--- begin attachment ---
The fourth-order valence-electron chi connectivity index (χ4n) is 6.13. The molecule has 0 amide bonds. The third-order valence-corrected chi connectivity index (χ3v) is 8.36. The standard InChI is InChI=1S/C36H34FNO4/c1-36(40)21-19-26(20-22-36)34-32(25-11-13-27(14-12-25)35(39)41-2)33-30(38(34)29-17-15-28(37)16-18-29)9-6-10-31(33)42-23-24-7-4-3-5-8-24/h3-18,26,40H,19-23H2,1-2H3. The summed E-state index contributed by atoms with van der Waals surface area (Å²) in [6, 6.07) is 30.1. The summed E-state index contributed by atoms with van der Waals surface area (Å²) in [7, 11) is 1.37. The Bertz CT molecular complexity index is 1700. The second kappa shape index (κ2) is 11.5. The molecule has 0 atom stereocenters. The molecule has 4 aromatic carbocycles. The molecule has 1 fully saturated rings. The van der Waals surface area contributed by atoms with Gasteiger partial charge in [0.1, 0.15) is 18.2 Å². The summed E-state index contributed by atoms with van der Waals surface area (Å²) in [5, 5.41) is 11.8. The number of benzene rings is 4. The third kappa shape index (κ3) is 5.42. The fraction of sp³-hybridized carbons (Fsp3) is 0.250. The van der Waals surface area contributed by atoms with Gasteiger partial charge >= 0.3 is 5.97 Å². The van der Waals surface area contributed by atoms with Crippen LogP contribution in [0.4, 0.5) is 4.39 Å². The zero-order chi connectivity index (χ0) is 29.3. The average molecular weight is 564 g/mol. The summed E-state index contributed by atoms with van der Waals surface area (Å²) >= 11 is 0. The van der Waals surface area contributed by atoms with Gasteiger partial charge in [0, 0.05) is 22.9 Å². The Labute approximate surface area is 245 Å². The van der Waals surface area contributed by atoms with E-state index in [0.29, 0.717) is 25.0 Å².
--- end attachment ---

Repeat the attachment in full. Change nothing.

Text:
The fourth-order valence-electron chi connectivity index (χ4n) is 6.13. The molecule has 0 amide bonds. The third-order valence-corrected chi connectivity index (χ3v) is 8.36. The standard InChI is InChI=1S/C36H34FNO4/c1-36(40)21-19-26(20-22-36)34-32(25-11-13-27(14-12-25)35(39)41-2)33-30(38(34)29-17-15-28(37)16-18-29)9-6-10-31(33)42-23-24-7-4-3-5-8-24/h3-18,26,40H,19-23H2,1-2H3. The summed E-state index contributed by atoms with van der Waals surface area (Å²) in [6, 6.07) is 30.1. The summed E-state index contributed by atoms with van der Waals surface area (Å²) in [7, 11) is 1.37. The Bertz CT molecular complexity index is 1700. The second kappa shape index (κ2) is 11.5. The molecule has 0 atom stereocenters. The molecule has 4 aromatic carbocycles. The molecule has 1 fully saturated rings. The van der Waals surface area contributed by atoms with Gasteiger partial charge in [0.1, 0.15) is 18.2 Å². The summed E-state index contributed by atoms with van der Waals surface area (Å²) in [5, 5.41) is 11.8. The number of benzene rings is 4. The third kappa shape index (κ3) is 5.42. The fraction of sp³-hybridized carbons (Fsp3) is 0.250. The van der Waals surface area contributed by atoms with Gasteiger partial charge >= 0.3 is 5.97 Å². The van der Waals surface area contributed by atoms with Crippen LogP contribution in [0.4, 0.5) is 4.39 Å². The zero-order chi connectivity index (χ0) is 29.3. The average molecular weight is 564 g/mol. The summed E-state index contributed by atoms with van der Waals surface area (Å²) >= 11 is 0. The van der Waals surface area contributed by atoms with Gasteiger partial charge in [0, 0.05) is 22.9 Å². The Labute approximate surface area is 245 Å². The van der Waals surface area contributed by atoms with E-state index in [0.29, 0.717) is 25.0 Å².